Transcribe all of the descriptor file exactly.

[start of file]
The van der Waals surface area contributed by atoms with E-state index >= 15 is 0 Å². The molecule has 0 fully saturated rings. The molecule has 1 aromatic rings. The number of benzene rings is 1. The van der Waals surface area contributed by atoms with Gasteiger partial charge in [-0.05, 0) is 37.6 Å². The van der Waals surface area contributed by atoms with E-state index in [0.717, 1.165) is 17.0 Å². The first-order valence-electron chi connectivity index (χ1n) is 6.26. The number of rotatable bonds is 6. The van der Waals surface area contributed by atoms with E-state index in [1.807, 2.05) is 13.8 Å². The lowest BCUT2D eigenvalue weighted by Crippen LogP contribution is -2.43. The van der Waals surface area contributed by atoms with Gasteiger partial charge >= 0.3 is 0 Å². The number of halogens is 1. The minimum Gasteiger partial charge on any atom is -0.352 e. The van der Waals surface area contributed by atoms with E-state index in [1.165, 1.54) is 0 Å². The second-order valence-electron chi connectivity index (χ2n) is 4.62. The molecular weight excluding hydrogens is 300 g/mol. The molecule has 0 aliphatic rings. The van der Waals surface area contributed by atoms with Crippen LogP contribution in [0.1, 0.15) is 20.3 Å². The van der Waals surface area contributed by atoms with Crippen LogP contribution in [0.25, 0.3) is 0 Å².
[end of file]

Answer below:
The van der Waals surface area contributed by atoms with E-state index >= 15 is 0 Å². The molecule has 0 fully saturated rings. The molecule has 1 aromatic rings. The number of benzene rings is 1. The van der Waals surface area contributed by atoms with Gasteiger partial charge in [-0.05, 0) is 37.6 Å². The van der Waals surface area contributed by atoms with E-state index in [0.717, 1.165) is 17.0 Å². The first-order valence-electron chi connectivity index (χ1n) is 6.26. The number of rotatable bonds is 6. The van der Waals surface area contributed by atoms with E-state index in [1.807, 2.05) is 13.8 Å². The lowest BCUT2D eigenvalue weighted by Crippen LogP contribution is -2.43. The van der Waals surface area contributed by atoms with Gasteiger partial charge >= 0.3 is 0 Å². The number of halogens is 1. The minimum Gasteiger partial charge on any atom is -0.352 e. The van der Waals surface area contributed by atoms with E-state index in [1.165, 1.54) is 0 Å². The second-order valence-electron chi connectivity index (χ2n) is 4.62. The molecular weight excluding hydrogens is 300 g/mol. The molecule has 0 aliphatic rings. The van der Waals surface area contributed by atoms with Crippen LogP contribution in [0.1, 0.15) is 20.3 Å². The van der Waals surface area contributed by atoms with Crippen LogP contribution in [0.25, 0.3) is 0 Å².